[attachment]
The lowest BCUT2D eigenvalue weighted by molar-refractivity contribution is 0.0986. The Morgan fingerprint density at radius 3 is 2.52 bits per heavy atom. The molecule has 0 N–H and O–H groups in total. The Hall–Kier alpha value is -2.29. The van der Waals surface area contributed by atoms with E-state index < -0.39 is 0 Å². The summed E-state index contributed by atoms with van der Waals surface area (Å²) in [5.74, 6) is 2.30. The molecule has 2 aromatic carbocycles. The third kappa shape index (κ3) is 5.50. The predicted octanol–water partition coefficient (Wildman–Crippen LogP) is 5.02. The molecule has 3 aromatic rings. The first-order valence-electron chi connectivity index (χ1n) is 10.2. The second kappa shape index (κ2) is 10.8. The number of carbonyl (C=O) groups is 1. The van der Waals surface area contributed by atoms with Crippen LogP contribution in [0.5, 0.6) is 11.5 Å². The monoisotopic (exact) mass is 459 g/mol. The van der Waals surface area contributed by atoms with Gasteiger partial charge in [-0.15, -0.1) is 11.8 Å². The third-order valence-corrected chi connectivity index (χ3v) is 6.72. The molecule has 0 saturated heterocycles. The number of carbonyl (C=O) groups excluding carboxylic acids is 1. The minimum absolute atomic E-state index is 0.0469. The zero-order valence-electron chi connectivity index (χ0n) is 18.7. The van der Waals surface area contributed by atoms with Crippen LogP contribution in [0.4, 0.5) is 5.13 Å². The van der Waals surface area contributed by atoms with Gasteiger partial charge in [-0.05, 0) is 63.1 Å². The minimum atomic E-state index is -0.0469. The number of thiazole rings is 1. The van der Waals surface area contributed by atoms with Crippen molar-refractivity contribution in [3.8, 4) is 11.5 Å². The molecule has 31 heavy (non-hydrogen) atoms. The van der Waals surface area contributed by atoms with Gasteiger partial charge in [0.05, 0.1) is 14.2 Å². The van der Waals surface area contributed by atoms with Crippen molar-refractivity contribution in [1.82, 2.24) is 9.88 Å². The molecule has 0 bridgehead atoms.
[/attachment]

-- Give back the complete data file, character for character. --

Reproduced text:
The lowest BCUT2D eigenvalue weighted by molar-refractivity contribution is 0.0986. The Morgan fingerprint density at radius 3 is 2.52 bits per heavy atom. The molecule has 0 N–H and O–H groups in total. The Hall–Kier alpha value is -2.29. The van der Waals surface area contributed by atoms with E-state index < -0.39 is 0 Å². The summed E-state index contributed by atoms with van der Waals surface area (Å²) in [5.74, 6) is 2.30. The molecule has 2 aromatic carbocycles. The third kappa shape index (κ3) is 5.50. The predicted octanol–water partition coefficient (Wildman–Crippen LogP) is 5.02. The molecule has 3 aromatic rings. The first-order valence-electron chi connectivity index (χ1n) is 10.2. The second kappa shape index (κ2) is 10.8. The number of carbonyl (C=O) groups is 1. The van der Waals surface area contributed by atoms with Crippen LogP contribution in [0.5, 0.6) is 11.5 Å². The monoisotopic (exact) mass is 459 g/mol. The van der Waals surface area contributed by atoms with Gasteiger partial charge in [-0.15, -0.1) is 11.8 Å². The third-order valence-corrected chi connectivity index (χ3v) is 6.72. The molecule has 0 saturated heterocycles. The number of carbonyl (C=O) groups excluding carboxylic acids is 1. The minimum absolute atomic E-state index is 0.0469. The zero-order valence-electron chi connectivity index (χ0n) is 18.7. The van der Waals surface area contributed by atoms with Crippen LogP contribution in [0.4, 0.5) is 5.13 Å². The van der Waals surface area contributed by atoms with Gasteiger partial charge in [-0.05, 0) is 63.1 Å². The minimum atomic E-state index is -0.0469. The number of thiazole rings is 1. The van der Waals surface area contributed by atoms with Crippen molar-refractivity contribution in [3.8, 4) is 11.5 Å². The molecule has 31 heavy (non-hydrogen) atoms. The van der Waals surface area contributed by atoms with Gasteiger partial charge in [0.05, 0.1) is 14.2 Å². The van der Waals surface area contributed by atoms with Crippen molar-refractivity contribution in [1.82, 2.24) is 9.88 Å². The molecule has 0 bridgehead atoms.